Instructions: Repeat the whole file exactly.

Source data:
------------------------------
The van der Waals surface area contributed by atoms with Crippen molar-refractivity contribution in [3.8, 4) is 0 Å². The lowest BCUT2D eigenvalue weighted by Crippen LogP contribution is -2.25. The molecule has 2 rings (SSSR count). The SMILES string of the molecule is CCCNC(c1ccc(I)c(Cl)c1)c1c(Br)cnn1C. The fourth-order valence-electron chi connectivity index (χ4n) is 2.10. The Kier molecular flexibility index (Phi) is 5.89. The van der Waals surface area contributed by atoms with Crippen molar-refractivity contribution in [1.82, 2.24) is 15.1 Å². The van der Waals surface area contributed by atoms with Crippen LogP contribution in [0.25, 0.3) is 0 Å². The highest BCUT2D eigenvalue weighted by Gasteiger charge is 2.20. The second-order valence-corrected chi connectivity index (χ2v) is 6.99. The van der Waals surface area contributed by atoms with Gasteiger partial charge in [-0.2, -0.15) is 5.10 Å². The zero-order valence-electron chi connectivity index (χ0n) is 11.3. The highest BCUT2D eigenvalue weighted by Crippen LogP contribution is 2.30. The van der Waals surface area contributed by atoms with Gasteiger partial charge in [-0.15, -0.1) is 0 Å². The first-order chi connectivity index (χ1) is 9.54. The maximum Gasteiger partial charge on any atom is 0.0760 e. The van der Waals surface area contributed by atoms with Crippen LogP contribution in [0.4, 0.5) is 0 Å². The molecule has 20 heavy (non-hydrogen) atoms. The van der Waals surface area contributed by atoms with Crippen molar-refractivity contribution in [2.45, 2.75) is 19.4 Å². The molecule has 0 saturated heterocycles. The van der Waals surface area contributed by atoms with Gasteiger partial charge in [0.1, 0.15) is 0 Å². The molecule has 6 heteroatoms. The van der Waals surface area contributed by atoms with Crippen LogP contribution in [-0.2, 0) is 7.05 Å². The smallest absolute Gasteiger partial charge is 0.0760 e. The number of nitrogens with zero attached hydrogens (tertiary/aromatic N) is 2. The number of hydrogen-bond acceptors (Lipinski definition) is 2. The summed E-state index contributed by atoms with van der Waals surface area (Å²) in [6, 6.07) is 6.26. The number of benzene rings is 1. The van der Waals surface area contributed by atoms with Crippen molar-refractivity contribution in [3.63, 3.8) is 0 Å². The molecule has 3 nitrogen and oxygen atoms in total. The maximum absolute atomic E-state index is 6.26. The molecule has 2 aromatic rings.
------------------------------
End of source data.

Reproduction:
The van der Waals surface area contributed by atoms with Crippen molar-refractivity contribution in [3.8, 4) is 0 Å². The lowest BCUT2D eigenvalue weighted by Crippen LogP contribution is -2.25. The molecule has 2 rings (SSSR count). The SMILES string of the molecule is CCCNC(c1ccc(I)c(Cl)c1)c1c(Br)cnn1C. The fourth-order valence-electron chi connectivity index (χ4n) is 2.10. The Kier molecular flexibility index (Phi) is 5.89. The van der Waals surface area contributed by atoms with Crippen molar-refractivity contribution in [1.82, 2.24) is 15.1 Å². The van der Waals surface area contributed by atoms with Crippen LogP contribution in [0.25, 0.3) is 0 Å². The highest BCUT2D eigenvalue weighted by Gasteiger charge is 2.20. The second-order valence-corrected chi connectivity index (χ2v) is 6.99. The van der Waals surface area contributed by atoms with Gasteiger partial charge in [-0.2, -0.15) is 5.10 Å². The zero-order valence-electron chi connectivity index (χ0n) is 11.3. The highest BCUT2D eigenvalue weighted by Crippen LogP contribution is 2.30. The van der Waals surface area contributed by atoms with Gasteiger partial charge in [-0.15, -0.1) is 0 Å². The first-order chi connectivity index (χ1) is 9.54. The maximum Gasteiger partial charge on any atom is 0.0760 e. The van der Waals surface area contributed by atoms with Crippen LogP contribution in [0.4, 0.5) is 0 Å². The molecule has 20 heavy (non-hydrogen) atoms. The van der Waals surface area contributed by atoms with Crippen molar-refractivity contribution in [2.45, 2.75) is 19.4 Å². The molecule has 0 saturated heterocycles. The van der Waals surface area contributed by atoms with Gasteiger partial charge in [0.1, 0.15) is 0 Å². The molecule has 6 heteroatoms. The van der Waals surface area contributed by atoms with Crippen LogP contribution in [-0.2, 0) is 7.05 Å². The smallest absolute Gasteiger partial charge is 0.0760 e. The number of nitrogens with zero attached hydrogens (tertiary/aromatic N) is 2. The number of hydrogen-bond acceptors (Lipinski definition) is 2. The summed E-state index contributed by atoms with van der Waals surface area (Å²) in [6, 6.07) is 6.26. The number of benzene rings is 1. The van der Waals surface area contributed by atoms with Crippen molar-refractivity contribution in [3.63, 3.8) is 0 Å². The molecule has 3 nitrogen and oxygen atoms in total. The maximum absolute atomic E-state index is 6.26. The molecule has 2 aromatic rings.